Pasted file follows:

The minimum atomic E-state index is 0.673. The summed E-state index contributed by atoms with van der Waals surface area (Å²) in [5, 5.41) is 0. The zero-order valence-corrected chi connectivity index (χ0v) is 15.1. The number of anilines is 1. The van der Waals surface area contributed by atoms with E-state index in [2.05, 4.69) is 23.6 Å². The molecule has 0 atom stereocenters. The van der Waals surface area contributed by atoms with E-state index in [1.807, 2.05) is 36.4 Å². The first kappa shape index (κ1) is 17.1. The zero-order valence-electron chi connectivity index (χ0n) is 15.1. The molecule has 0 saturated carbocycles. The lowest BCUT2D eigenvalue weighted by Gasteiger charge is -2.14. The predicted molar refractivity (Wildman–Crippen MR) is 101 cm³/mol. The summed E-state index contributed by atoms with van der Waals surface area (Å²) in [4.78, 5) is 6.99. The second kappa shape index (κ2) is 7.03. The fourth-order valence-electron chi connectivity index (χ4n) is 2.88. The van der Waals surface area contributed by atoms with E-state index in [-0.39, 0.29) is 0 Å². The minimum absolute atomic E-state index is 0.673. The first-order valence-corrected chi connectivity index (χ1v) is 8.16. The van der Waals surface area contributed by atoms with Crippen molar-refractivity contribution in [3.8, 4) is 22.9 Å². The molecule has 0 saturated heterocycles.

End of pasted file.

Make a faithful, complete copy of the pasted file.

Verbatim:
The minimum atomic E-state index is 0.673. The summed E-state index contributed by atoms with van der Waals surface area (Å²) in [5, 5.41) is 0. The zero-order valence-corrected chi connectivity index (χ0v) is 15.1. The number of anilines is 1. The van der Waals surface area contributed by atoms with E-state index in [2.05, 4.69) is 23.6 Å². The molecule has 0 atom stereocenters. The van der Waals surface area contributed by atoms with E-state index in [1.807, 2.05) is 36.4 Å². The first kappa shape index (κ1) is 17.1. The zero-order valence-electron chi connectivity index (χ0n) is 15.1. The molecule has 0 saturated carbocycles. The lowest BCUT2D eigenvalue weighted by Gasteiger charge is -2.14. The predicted molar refractivity (Wildman–Crippen MR) is 101 cm³/mol. The summed E-state index contributed by atoms with van der Waals surface area (Å²) in [4.78, 5) is 6.99. The second kappa shape index (κ2) is 7.03. The fourth-order valence-electron chi connectivity index (χ4n) is 2.88. The van der Waals surface area contributed by atoms with E-state index in [-0.39, 0.29) is 0 Å². The minimum absolute atomic E-state index is 0.673. The first-order valence-corrected chi connectivity index (χ1v) is 8.16. The van der Waals surface area contributed by atoms with Crippen molar-refractivity contribution in [3.8, 4) is 22.9 Å². The molecule has 0 saturated heterocycles.